4. While the matter stood thus, in one writ petition vide W.P.(MD)No. 14362/2019 dated 26.06.2019, this Court directed the Board to conduct personal enquiry by the Chairman along with the Director of Government Examination. The Court further directed the Chairman to take appropriate action on the complaints filed by the candidates after enquiry. According to the Board, as per the above order of this Court, a detailed enquiry was conducted and ultimately, it was found that the allegations of the candidates were without basis and according to the Board, none of the aggrieved candidates was able to produce any evidence or material that there was any large scale violation of the examination procedure. The Board also requested the District Magistrate concerned to conduct enquiry in that regard and ultimately, after scrutiny of the report, the Board finally concluded that no malpractice was reported in any of the centres.

5. In view of the fact that several writ petitions were filed and pending before this Court alleging various irregularities in the examination, the Board could not finalise the list for considerable time, despite the fact that out of 119 centres, the complaints were only in relation to few Centres. In those centres server failure appeared to be the major cause for complaints, resulting in confusion and disappointment among the candidates who participated in the said Centres. Other than computer related issues, there was hardly any allegation of any malpractice attributed to any officials in that connection.

6. Be that as it may, subsequently, certificate verification was conducted in various Districts from 08.01.2020 to 10.01.2020. This Court, after hearing the present batch of writ petitions, questioning the validity of the examination on the basis of multifaceted allegations, has granted interim injunction on 08.01.2020 restraining the Board from finalising the subject appointments. This order was passed in W.P.Nos.453, 266, 271, 272 and 276/2020. In view of the injunction granted by this Court, no further progress could be made, despite the fact that examination was over and the final result were published on 25.11.2019 itself.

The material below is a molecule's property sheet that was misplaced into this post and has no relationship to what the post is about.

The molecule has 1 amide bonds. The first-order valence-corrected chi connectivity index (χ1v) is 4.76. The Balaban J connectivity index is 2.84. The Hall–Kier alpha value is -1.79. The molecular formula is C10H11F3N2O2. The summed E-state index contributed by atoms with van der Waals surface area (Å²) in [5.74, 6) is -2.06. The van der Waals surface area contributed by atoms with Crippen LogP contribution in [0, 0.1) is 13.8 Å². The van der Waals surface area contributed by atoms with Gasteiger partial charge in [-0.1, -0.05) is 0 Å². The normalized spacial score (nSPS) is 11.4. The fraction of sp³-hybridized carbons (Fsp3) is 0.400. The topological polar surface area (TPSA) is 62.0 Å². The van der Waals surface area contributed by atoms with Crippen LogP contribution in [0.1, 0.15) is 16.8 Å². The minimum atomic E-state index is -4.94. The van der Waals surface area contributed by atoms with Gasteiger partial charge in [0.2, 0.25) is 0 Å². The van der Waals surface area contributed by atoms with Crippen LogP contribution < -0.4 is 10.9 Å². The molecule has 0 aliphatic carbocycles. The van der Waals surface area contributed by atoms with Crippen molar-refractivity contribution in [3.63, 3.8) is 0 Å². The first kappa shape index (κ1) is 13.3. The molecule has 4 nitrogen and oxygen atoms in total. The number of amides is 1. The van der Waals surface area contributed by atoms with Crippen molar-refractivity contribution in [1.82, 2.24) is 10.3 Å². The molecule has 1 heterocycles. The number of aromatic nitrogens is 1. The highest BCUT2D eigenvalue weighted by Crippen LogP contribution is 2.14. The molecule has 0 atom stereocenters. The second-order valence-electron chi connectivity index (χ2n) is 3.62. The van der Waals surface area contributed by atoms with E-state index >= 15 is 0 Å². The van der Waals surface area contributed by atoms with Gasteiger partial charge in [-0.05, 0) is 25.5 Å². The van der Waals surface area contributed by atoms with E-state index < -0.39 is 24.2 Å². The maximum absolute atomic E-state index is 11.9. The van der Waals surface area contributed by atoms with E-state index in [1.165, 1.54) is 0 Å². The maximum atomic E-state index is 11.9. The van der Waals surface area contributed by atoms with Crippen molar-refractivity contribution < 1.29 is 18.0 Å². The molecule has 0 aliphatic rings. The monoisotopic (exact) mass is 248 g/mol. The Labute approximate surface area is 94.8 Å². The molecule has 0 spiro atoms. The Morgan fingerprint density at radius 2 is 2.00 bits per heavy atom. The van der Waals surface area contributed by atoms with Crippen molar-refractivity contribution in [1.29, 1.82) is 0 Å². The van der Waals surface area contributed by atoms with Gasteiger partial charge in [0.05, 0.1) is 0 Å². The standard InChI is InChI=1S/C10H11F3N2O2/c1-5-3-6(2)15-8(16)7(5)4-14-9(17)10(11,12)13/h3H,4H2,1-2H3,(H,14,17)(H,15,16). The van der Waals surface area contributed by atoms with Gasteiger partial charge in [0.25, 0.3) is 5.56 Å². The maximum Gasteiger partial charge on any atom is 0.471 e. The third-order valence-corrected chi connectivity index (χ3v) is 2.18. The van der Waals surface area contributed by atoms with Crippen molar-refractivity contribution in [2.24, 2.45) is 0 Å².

7. However, the interim order of injunction granted by this Court on 08.01.2020 was subsequently, modified by this Court on 26.08.2020, by permitting the respondents to go ahead with the appointment process, pursuant to the notification and the respondents were cautioned not to favour appointment to any one who was not eligible or qualified as on 10.04.2019. The modification order was issued in the context of the challenge, namely that the Board did not follow the cut off date prescribed in the notification for acquiring the eligible qualification by the candidates and some of the candidates who had acquired the qualification after the cut off date i.e., 10.04.2019 had been given appointments. Thereafter, the respondents were also directed to file a report for the action taken by the Board in regard to the candidates appointment who had acquired qualification after the cut off date. This direction was issued on the basis of the submission made by the learned Additional Advocate General appeared on that day that already action had been initiated to cancel such appointments.

8. Subsequently, this Court was deluged with requests by various counsels representing several candidates that the cut off date issue was not the only dispute in the impugned selection but there was so many other irregularities which have crept in, in the selection and the irregularities were widely reported and televised. The defective selection was therefore on the public domain. In the circumstances, the counsels requested that the injunction originally granted by this Court to be continued as the aspiring candidates ought not be deprived of the fair opportunity to compete in the selection. On consideration of the submission of the learned counsel , this Court on 29.09.2020, clarified that the direction issued on 26.08.2020 modifying the original injunction order is to be restricted only to the issue of cut off date and such clarification would not be made use of by the respondents to complete the process of the entire recruitment. Thereafter, the writ petitions were heard on a few occasions and the arguments were advanced by the learned counsels highlighting the irregularities happened in various centres. All the counsels who were representing the aggrieved and the unsuccessful candidates uniformly and vociferously submitted before this Court that in view of the large scale discrepancies noticed in the conduct of the examination, the subject recruitment ought not be allowed to fructify into its final phase of granting of appointment from the so-called selection list. According to these counsels that any appointment to be issued in the face of the allegations of irregularities would not be in order and would be against public interest.